Stop and go (The Financial Athlete #91)

Land animals move in a pattern of stop-and-go.

All ball sports are stop-and-go. So is hockey and surfing and weight lifting and badminton. Only the man who runs a marathon, or completes in a triathlon, or swims across the English Channel sees fit to move without stopping.

If day trading stocks were a sport, it would be an endurance sport. It’s go, go, go from the moment of the opening bell (or beforehand with premarket trades). The idea is to watch the tape during all trading hours and act upon the daily volatility.

If investing were a sport, it would be a stop-and-go sport. Here’s the stop-and-go cycle for investing in a particular stock:
1. Go: Do due diligence and buy if criteria met.
2. Stop.
3. Go: Updated due diligence. (Accumulate or hold or sell.)
4. Stop.
5. Repeat steps 3 and 4 until position closed.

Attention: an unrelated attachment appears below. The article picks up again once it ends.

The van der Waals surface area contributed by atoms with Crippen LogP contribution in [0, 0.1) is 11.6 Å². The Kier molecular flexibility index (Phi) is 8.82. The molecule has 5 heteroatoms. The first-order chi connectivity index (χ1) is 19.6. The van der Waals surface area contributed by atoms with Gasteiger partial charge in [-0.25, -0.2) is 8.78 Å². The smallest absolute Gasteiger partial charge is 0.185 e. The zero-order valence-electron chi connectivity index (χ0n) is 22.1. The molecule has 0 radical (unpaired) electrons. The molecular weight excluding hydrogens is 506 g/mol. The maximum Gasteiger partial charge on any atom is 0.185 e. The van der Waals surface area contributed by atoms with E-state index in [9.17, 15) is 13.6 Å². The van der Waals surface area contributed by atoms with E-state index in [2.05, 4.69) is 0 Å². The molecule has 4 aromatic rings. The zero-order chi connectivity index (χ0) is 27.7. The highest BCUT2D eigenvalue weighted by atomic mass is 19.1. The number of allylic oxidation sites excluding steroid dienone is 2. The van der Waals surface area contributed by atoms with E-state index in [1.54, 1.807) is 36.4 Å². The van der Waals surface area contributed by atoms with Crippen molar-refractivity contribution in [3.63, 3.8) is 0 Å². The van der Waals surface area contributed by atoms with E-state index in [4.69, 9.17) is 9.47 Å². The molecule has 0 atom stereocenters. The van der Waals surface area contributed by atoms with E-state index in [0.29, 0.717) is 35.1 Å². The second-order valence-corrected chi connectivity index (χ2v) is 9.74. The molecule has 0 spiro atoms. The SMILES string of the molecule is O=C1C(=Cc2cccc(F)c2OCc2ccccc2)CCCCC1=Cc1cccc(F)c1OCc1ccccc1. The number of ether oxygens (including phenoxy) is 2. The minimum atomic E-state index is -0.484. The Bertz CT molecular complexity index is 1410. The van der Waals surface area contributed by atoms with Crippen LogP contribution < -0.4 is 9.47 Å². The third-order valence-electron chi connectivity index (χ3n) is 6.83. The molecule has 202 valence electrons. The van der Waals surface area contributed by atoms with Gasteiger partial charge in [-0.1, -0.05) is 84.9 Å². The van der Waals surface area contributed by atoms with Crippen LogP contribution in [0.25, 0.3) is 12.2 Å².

I am biased toward stop-and-go activities. I believe it’s a healthier choice than endurance activities. For example, trading is more stressful than investing, while marathons are more taxing on the body than breaking a sweat playing ping pong. Ironically, an endurance sport is not a factor contributing to longevity of life, but the stop-and-go activity of strength training is.

“Of course, it is known that lean body mass is the best predictor of longevity once one becomes older. It is far more important to train your strength than to do aerobics (which wastes lean body mass) to live long.”
— Arthur De Vany


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